John Wesley (1703-1791). Though John Wesley, the father of Methodism, was born into in a pious home, received much instruction in personal godliness, made every attempt to live an exemplary life, and was ordained to the ministry by the age of 22, he did not experience conversion and assurance until his mid-30's. Soon afterwards, he joined his brother Charles, along with the evangelist George Whitefield, in open air evangelism, and from that time forth, he tirelessly preached the Christ of his own experience, and by the time of his death at age 88, had had traveled 250,000 miles on horseback, preached 42,000 sermons, and written over 200 books. Though he remained a member of the Anglican Church his entire life, he was forced out of many pulpits in England because of his strong preaching, and upon his death in 1791, the number of "Methodists" (Wesley’s new denomination named for their methodical procedure in meeting, study, prayer, and weekly celebration of the Lord's Supper), was estimated at over 100,000. Most religious and even secular historians agree that Wesley's influence during the revivals of the 18th century in general, and on the public morals of the British Isles in particular, was profound. Though he was not favorable toward the Reformed doctrines of election and predestination, to the point of often straining his friendship with Whitefield, Wesley’s Arminianism differs from that of today in its rejection of antinomianism, and in its strong emphasis on self-examination and holy living.
From A Sermon by John Wesley
"Then Agrippa said to Paul, "You almost persuade me to become a Christian."
And Paul said, "I would to God that not only you, but also all who hear me today,
might become both almost and altogether such as I am..." (Acts 26:28-29)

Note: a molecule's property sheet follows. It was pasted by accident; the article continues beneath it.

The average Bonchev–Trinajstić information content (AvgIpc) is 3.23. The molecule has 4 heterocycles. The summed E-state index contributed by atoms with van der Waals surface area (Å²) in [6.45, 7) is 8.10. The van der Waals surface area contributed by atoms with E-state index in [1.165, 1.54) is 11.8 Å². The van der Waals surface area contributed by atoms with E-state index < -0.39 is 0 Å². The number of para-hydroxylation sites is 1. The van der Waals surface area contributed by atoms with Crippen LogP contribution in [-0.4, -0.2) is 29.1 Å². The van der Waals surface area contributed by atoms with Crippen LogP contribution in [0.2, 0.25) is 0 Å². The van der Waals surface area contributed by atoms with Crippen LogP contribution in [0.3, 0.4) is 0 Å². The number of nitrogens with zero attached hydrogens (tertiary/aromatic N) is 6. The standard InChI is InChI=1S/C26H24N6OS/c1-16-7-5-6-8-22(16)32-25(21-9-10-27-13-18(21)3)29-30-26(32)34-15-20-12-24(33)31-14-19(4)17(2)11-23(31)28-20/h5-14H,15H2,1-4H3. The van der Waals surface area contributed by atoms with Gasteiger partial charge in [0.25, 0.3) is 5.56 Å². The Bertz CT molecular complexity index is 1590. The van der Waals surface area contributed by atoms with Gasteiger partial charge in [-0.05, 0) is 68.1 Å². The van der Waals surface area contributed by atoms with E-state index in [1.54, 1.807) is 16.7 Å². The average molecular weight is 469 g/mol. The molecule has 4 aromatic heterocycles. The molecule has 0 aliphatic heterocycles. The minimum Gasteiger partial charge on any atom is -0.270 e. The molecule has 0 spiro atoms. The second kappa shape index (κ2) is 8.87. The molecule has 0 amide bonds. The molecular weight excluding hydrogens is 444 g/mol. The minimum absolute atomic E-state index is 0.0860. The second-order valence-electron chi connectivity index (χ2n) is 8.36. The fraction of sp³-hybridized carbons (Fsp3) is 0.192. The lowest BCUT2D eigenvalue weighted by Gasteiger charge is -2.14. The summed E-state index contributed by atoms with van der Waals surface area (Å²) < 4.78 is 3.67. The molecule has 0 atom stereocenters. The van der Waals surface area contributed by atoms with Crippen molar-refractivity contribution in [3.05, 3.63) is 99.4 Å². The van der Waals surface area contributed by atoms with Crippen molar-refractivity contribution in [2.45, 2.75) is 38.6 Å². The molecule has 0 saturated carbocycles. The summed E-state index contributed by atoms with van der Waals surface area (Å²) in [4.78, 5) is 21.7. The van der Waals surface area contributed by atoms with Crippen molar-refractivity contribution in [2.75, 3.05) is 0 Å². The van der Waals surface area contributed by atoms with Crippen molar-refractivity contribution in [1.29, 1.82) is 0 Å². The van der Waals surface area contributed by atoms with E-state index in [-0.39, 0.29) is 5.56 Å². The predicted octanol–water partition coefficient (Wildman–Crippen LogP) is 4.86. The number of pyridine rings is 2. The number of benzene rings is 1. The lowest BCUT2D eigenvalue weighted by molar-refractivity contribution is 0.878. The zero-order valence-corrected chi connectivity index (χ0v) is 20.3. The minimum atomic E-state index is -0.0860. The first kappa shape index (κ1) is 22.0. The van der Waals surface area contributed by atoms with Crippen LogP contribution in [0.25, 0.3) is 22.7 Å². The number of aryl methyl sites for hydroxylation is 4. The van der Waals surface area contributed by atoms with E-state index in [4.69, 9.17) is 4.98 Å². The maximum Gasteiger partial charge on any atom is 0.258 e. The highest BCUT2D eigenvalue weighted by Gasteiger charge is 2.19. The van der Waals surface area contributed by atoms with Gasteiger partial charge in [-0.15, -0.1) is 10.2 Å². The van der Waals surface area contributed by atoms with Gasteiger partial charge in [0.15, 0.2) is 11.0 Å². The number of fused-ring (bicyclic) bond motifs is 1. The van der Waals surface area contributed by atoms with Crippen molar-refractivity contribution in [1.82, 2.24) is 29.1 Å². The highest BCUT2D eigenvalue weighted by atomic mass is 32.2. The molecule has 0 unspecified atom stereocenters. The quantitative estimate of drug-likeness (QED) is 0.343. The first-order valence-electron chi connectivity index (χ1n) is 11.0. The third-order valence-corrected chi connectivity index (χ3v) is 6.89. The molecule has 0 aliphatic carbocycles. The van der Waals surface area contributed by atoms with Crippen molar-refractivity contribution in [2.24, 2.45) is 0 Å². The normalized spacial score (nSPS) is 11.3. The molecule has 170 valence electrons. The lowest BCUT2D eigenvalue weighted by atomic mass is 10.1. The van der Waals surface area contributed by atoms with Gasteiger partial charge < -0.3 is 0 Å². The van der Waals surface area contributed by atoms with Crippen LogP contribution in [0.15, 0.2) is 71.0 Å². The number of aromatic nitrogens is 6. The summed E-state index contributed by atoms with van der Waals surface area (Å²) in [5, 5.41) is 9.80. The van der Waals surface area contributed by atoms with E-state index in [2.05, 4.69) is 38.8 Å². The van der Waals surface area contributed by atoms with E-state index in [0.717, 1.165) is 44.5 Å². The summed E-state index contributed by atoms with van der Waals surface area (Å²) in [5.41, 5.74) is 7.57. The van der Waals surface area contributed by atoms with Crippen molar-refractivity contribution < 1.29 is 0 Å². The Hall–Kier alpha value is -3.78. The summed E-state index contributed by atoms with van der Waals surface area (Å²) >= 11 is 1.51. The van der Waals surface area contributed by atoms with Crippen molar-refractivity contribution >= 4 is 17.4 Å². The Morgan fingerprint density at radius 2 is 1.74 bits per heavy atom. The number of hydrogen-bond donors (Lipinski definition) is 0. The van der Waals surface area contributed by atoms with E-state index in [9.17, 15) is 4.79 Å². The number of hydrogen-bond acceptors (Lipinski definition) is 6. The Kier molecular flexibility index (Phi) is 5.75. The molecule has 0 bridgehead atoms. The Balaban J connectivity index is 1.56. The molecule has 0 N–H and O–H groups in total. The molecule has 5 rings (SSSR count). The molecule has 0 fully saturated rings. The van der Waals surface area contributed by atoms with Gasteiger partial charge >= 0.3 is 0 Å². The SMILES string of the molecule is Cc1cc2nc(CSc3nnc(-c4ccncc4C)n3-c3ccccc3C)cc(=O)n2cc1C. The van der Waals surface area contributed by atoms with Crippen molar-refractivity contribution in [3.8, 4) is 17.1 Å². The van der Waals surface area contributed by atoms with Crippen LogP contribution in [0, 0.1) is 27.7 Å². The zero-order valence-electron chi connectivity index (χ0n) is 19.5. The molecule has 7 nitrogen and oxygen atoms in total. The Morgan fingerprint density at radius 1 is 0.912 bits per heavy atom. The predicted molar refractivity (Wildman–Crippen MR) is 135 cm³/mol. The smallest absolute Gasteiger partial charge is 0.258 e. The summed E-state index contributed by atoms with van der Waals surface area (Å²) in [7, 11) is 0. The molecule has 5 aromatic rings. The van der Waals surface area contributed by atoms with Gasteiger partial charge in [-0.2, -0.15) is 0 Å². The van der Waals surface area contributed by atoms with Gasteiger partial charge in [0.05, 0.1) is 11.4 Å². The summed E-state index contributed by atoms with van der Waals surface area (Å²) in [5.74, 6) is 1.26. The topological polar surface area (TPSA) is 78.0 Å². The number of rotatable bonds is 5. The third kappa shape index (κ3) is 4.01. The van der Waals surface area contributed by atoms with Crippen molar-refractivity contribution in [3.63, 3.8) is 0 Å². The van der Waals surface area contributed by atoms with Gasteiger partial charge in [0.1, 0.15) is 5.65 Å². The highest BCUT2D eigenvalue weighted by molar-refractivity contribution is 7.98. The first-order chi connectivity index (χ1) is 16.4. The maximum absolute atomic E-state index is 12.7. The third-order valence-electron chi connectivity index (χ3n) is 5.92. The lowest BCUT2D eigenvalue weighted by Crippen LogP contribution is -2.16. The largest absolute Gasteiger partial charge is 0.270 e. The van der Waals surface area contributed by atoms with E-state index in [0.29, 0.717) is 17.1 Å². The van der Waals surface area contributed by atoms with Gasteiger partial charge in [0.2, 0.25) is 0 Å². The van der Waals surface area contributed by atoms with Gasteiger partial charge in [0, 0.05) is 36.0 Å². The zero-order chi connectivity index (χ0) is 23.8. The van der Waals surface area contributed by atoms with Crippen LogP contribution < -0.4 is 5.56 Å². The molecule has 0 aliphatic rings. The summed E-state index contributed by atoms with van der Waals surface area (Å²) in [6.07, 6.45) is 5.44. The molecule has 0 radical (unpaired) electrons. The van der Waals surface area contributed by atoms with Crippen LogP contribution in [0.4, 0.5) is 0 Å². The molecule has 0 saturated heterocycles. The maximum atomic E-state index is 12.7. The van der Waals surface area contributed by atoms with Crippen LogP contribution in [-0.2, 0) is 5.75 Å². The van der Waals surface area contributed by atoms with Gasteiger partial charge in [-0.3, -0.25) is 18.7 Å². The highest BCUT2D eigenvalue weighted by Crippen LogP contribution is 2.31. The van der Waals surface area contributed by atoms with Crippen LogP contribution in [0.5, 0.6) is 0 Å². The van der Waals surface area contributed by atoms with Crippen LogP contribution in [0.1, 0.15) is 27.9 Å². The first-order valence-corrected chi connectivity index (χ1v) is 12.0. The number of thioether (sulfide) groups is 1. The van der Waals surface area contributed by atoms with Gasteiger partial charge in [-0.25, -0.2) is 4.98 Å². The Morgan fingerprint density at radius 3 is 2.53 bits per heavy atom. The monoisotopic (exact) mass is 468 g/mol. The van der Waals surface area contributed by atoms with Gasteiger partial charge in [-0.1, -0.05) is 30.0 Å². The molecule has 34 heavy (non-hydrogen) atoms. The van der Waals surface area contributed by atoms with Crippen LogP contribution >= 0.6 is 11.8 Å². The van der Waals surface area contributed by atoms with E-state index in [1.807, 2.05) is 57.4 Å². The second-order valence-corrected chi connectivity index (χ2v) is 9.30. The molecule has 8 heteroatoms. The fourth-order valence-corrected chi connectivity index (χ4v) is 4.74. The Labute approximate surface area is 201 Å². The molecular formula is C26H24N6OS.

Text: "Almost thou persuadest me to be a Christian." (Acts 26:28). AND many there are who go thus far: ever since the Christian religion was in the world, there have been many in every age and nation who were almost persuaded to be Christians. But seeing it avails nothing before God to go only thus far, it highly imports us to consider,
What Is In Being Almost A Christian
A. It implies having at the very least the moral standards of the heathen. First it implies heathen honesty such as the common heathens expected one of another, and many of them actually practiced: not to be unjust; not to take away their neighbor's goods, not to oppress the poor, use extortion, cheat or overreach either the poor or rich, to defraud no man of his right; and, if it were possible, to owe no man anything. Second, some regard was to be paid to truth and justice, and accordingly, they did not esteem wilful liars of any sort, accounting them the disgrace of human kind, and the pests of society. Also, there was a sort of love and assistance which they expected one from another. Thus far, in the lowest account of it, heathen honesty went; the first thing implied in the being almost a Christian.